How To Make a Plastic Bag Crocheted Shoulder Bag

While in India, I have been teaching plastic bag crochet to many different groups of people.

These workshops generated a lot of interest, but patterns have been in high demand.

I’m not great at patterns (generally just make stuff up as I go along), but I recently crocheted a shoulder bag from start to finish and tried to document all the steps.

Here’s the resulting “how-to” document:

Shoulder Bag – How To

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Plastic Bag Recycling Flyer

Here’s the first version of the flyer we created about plastic bag recycling.

It’s obviously for English speakers, but we’ll likely be rolling out versions in different languages soon.

Feel free to click on the link below, download this pdf version of the flyer, and use as you wish (it’s meant to be printed as a double-sided page folded in half). – Plastic Bag Flyer


Finger Crochet

When searching for ways to crochet that don’t require a crochet hook, I came across this video showing someone crocheting plastic bags with their fingers.

I tried it out and it worked just fine! Who knew crochet could be so easy?

Finger crochet stitches come out very loose and lumpy… so this technique won’t work well if you’re going for the tightly crocheted look.

But if you’ve got lots of plastic bags, are without a hook, and want to make a quick chunky crocheted creation (like a rug, a floor mat, or a large net style bag), finger crochet is the way to go!

Crochet Hook Construction Trial 1: Plastic Toothbrush

This is the first of a series of trials to construct a durable crochet hook from found materials.

For this trial I used plastic toothbrushes.

First I tried the boiling method, but it didn’t really work. I found this plastic toothbrush bracelet tutorial which involved boiling the toothbrush and bending it. I could see curving the plastic enough to make a bracelet, but it didn’t seem to be bendable enough to make a hook.

Next I tried heating it directly over a flame, like in this plastic casting tutorial. I obviously need to perfect this method (as my first plastic hook is kinda ugly), but for a first try it’s not too bad! And I when I crocheted with it, it worked just fine!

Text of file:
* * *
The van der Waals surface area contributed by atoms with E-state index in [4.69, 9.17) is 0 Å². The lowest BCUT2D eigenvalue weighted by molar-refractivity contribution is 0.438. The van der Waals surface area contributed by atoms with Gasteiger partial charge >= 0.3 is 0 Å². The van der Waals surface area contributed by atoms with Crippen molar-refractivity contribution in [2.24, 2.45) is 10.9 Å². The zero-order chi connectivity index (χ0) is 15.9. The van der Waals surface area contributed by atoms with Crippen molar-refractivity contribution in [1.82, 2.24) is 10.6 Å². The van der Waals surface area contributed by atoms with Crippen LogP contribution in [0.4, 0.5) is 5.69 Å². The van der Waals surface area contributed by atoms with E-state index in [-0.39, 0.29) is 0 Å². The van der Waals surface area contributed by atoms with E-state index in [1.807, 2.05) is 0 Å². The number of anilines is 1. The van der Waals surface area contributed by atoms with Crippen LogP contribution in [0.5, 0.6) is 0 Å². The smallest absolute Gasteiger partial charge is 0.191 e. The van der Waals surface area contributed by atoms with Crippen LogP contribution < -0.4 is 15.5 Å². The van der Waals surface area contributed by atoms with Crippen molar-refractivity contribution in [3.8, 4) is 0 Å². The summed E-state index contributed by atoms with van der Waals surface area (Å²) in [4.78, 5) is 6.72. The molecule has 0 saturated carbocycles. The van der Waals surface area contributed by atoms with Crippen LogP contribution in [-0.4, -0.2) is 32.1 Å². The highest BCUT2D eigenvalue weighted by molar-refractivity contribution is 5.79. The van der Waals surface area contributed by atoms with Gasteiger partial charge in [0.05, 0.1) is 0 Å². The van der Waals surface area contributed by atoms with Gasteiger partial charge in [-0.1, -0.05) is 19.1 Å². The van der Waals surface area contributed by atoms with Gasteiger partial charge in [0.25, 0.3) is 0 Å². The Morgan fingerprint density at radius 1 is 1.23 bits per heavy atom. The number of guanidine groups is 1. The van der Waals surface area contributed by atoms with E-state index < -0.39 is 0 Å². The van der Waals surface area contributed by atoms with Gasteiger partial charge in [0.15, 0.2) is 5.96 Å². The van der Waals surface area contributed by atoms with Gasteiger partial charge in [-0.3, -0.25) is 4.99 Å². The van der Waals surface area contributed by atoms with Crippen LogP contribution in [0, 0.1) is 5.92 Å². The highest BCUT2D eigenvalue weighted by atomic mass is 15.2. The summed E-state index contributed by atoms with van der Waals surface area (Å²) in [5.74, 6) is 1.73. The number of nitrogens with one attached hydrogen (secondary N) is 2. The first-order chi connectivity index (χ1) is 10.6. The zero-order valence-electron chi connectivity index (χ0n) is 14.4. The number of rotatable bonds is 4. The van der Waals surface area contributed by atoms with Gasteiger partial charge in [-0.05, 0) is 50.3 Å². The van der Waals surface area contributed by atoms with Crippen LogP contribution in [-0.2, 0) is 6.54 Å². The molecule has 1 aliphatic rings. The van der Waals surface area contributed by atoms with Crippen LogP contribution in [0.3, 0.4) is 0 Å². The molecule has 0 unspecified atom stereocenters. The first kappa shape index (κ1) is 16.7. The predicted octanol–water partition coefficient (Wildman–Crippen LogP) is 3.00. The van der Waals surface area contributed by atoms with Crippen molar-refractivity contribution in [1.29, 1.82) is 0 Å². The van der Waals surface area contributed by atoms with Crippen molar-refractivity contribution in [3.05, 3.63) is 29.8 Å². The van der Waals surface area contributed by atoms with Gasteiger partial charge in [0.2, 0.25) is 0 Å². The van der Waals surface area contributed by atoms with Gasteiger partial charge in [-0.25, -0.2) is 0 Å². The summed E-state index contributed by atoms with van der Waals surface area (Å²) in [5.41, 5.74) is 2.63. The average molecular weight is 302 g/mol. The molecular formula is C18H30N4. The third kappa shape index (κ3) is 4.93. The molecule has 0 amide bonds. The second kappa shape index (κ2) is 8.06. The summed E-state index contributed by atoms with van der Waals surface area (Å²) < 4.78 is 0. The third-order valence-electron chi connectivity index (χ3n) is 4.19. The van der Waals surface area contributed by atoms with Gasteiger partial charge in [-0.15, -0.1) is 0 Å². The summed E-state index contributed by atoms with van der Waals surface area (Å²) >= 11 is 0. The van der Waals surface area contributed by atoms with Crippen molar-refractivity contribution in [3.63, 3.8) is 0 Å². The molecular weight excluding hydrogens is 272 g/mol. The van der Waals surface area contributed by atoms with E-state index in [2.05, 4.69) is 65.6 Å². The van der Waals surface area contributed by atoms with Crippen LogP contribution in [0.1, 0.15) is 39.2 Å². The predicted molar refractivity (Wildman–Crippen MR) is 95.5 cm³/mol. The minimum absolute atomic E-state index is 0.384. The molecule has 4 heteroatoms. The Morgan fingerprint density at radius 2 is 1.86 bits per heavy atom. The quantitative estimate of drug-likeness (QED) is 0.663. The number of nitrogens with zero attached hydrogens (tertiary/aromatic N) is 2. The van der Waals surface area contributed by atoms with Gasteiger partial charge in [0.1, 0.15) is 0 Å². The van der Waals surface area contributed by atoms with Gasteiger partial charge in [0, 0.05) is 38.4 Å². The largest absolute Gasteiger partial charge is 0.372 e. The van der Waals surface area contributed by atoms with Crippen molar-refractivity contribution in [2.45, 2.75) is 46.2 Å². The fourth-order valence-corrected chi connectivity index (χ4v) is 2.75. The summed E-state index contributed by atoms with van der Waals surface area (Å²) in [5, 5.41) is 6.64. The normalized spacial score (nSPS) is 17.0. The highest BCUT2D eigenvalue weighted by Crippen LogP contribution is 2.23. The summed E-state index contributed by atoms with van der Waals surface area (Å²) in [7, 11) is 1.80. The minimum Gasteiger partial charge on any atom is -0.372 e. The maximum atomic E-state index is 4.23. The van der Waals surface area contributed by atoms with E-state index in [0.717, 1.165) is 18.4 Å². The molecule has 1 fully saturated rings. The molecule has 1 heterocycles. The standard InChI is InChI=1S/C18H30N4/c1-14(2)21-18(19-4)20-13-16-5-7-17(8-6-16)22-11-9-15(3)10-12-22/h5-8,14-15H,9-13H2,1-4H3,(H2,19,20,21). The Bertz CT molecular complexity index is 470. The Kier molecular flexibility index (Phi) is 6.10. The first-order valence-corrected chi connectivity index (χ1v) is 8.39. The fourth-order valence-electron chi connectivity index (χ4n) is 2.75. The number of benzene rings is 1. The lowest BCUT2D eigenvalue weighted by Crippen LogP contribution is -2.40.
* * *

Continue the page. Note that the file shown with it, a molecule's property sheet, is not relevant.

Also…I love the fact that I was able to construct a hook out of another plastic thing that would just otherwise end up in a landfill.

The plastic casting tutorial is lengthy and has many details that don’t apply to hook construction. Basically this is all you need to know to make a plastic toothbrush crochet hook:

“Turn the flame up fairly high and then wait until the first small signs of melting appear (these include: drooping, sinking in on itself, moving and dripping). When this happens turn the power down to about half. If the plastic darkens, bubbles or blackens, it’s starting to burn. If you see any of those things happening, reduce the heat immediately. Over cooked plastic tends to be very brittle. Try to melt it slowly over a long period of time (about 10 minuets for an object this size). This reduces the likelihood of air being trapped inside the casting. Completely liquifying the plastic is not the goal. It’ll burst into flames long before you achieve that. Instead, you need to heat it just enough to make it soggy, so that it can ooze into the correct shape.”

Plastic Bag Crochet Patterns

I was recently introduced to, a community site and pattern database for knitters and crocheters. And while Ravelry is a free platform for sharing project and pattern information, the best part about it is the social features. Ravelry users have the ability to rate patterns, post comments and alteration suggestions, and share their own project ideas with others. As a friend explained to me, “It’s like having 100 friends try a pattern before you and you don’t have to make all the mistakes they made.” You can read Ravelry’s about page for more info.

Anyway, the main reason I’m posting about Ravelry here is because they have a pretty large selection of plastic bag crochet/knit patterns. Here is their compilation of free patterns using plastic bags. You have to create an account to view the link, but that is free as well.

Also…RecycleCindy is a frequent poster on Ravelry and has lots of plastic bag crochet patterns on her site,

I’m also going to post a link to Ravelry and RecycleCindy on my Learn Page as well.